It's not every day that a national satanic group sends local politicians into a tailspin by announcing it will deliver a formal invocation at a city council meeting. Even though the Satanic Temple is less of a devil-worshiping cult than a civic-minded group set on separating church and state, a handful of Phoenix City Council members reacted as though the group was planning to hold some sort of ritual sacrifice on the floor of the council chambers. Following the announcement and the promise of a lawsuit should the city deny the group its right to deliver the invocation, four councilmen led by member Sal DiCiccio started a bizarre campaign to fight "diversity and inclusivity." After dominating the local news cycle for a few weeks, the city finally voted to abolish religious prayer at its meetings, meaning that even though the Satanists could now be prevented from giving the invocation, in the end, they still won the battle — for the time being, anyway. The council quickly brought some prayer back.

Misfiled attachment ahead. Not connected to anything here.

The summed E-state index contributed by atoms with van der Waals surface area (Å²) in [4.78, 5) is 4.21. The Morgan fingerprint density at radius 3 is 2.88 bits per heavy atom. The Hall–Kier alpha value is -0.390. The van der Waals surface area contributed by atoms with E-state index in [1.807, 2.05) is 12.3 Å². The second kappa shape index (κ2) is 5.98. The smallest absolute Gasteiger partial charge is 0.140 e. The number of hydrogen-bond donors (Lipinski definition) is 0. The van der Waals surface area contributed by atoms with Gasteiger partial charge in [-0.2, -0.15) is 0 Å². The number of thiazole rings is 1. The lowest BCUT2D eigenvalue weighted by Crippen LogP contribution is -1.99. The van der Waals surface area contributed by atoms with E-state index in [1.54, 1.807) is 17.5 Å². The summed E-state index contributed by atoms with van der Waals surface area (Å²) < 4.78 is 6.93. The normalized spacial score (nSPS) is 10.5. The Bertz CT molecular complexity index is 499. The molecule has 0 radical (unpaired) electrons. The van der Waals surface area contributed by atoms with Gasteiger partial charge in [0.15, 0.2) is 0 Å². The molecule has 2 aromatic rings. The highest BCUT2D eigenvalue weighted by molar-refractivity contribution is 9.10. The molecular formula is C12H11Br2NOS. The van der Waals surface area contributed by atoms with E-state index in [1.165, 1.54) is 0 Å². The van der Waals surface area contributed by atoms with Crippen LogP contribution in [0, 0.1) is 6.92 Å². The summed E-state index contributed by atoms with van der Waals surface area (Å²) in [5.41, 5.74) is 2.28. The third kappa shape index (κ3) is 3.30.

Little news in the past 12 months was quite as traumatic as the realization that GusGus, a 3-week-old goat, had been stolen from the Arizona State Fair. Like people across the country, we waited with bated breath for updates, because petting zoo officials warned he was unlikely to survive more than a day or two away from his mother, who, by the way, was reportedly crying out for him — could anything be sadder? Thankfully, after 20 hours of sheer panic and a near-collective societal breakdown, someone found little GusGus wandering near a canal in north Phoenix. Though the story has a happy ending and GusGus was safely returned to his mother, we're still a little dismayed that the person who took him was never caught — c'mon, what kind of monster does something like that?